Mobility and transport


The opinions expressed in the studies are those of the consultant and do not necessarily represent the position of the Commission.

Diagram & Summary

Speeding: more and more severe accidents

Speed is at the core of the road safety problem. In fact, speed is involved in all accidents: no speed, no accidents. In around 30% of the fatal accidents speed is an essential contributory factor. Firstly, speed affects the risk of being involved in an accident. At a higher speed, it is more difficult to react in time and prevent an accident. Secondly, speed affects the injury consequences of an accident. At a higher (impact) speed, more energy is released when colliding with another vehicle, road user or obstacle. Part of this energy will need to be absorbed by the vulnerable human body. Very strong relationships have been established between speed and accident risk and severity.

Excess speed and inappropriate speed are very common

Speed limits provide information to the drivers about the safe speed to travel in average conditions. Exceeding the speed limits is very common. Typically, 40 to 50% of the drivers travel faster than the speed limit. Typically, 10 to 20% exceed the speed limit by more than 10 km/h. In addition, drivers adapt their speed insufficiently to local and temporary conditions related to traffic and weather. They often choose a speed that is inappropriate for the prevailing conditions. Speed choice is related to the drivers' motives, attitudes, risk perception and risk acceptance. Furthermore, speed choice is affected by characteristics of the road and the road environment and by characteristics of the vehicle.

What to do? Countermeasures as a package

There is no single solution to the problem of excess and inappropriate speed. A package of countermeasures is necessary, increasing the effectiveness of each of the individual measures. The most appropriate combination of measures will differ with circumstances. As a start, a good balance between road design, speed limit, and public perception of appropriate speed is vital.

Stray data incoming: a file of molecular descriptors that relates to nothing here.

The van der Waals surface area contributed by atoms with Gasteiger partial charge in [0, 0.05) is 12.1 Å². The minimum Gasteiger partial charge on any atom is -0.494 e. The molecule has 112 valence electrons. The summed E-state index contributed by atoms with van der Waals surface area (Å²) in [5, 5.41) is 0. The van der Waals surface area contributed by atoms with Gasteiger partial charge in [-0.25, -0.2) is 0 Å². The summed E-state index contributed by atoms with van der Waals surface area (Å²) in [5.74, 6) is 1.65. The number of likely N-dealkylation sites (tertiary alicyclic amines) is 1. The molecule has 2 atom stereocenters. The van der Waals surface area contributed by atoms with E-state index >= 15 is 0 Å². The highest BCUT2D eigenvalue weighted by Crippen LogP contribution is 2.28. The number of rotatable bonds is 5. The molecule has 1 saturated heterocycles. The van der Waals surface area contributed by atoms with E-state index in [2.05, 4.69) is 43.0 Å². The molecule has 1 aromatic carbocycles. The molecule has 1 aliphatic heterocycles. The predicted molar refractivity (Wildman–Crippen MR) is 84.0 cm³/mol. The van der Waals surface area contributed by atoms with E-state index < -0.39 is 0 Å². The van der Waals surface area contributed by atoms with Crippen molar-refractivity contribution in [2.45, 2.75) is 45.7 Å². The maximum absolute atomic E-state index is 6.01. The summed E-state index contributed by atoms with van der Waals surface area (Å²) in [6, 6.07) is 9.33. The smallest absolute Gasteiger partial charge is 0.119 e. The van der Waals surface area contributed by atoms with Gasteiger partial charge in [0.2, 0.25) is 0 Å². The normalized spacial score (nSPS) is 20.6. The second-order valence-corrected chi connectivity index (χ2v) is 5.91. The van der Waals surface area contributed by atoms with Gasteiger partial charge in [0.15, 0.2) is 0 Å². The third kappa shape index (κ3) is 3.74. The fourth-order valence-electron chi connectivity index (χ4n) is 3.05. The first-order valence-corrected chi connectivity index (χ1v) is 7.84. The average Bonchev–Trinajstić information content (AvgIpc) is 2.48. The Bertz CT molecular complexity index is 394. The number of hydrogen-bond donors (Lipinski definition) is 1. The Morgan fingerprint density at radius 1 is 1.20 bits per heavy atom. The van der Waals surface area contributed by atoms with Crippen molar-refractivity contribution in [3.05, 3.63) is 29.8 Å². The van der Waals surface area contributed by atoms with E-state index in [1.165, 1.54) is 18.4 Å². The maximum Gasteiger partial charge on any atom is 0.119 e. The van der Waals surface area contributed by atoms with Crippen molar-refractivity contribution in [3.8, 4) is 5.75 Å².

At the core of speed management are the speed limits. Speed limits must define a safe speed, reflecting the function of the road, traffic composition and road design characteristics. Speed limits must also be credible, reflecting the characteristics of the road and the road environment. Drivers must be aware of the local speed limit at all times. This can be realised by good and consistent signing as well as consistent application of road markings and delineation, specifically related to particular speed limits.

Road engineering, such as speed humps and narrowings, helps to reduce speed at locations where low speed is essential. If applied in a consistent way, these measures also help drivers to recognize the traffic situation and the corresponding speed limit. Despite these measures, there always will be drivers who exceed the speed limit. For these intentional violators enforcement remains a necessary instrument. Speed management has to be accompanied by education and information to make road users aware of the speed and speeding problem and about the 'why' and 'what' of countermeasures.

And what about new technologies?

New technologies enable in-vehicle systems that support drivers to comply with the speed limits. These systems provide information about the speed limit in force; warn the driver when exceeding the limit; or make excess speed impossible or uncomfortable. Such systems are available and likely to be introduced progressively. New technologies also enable communication between road and vehicle, allowing for full dynamic speed limits, based on the actual traffic and weather conditions. These systems are still under development.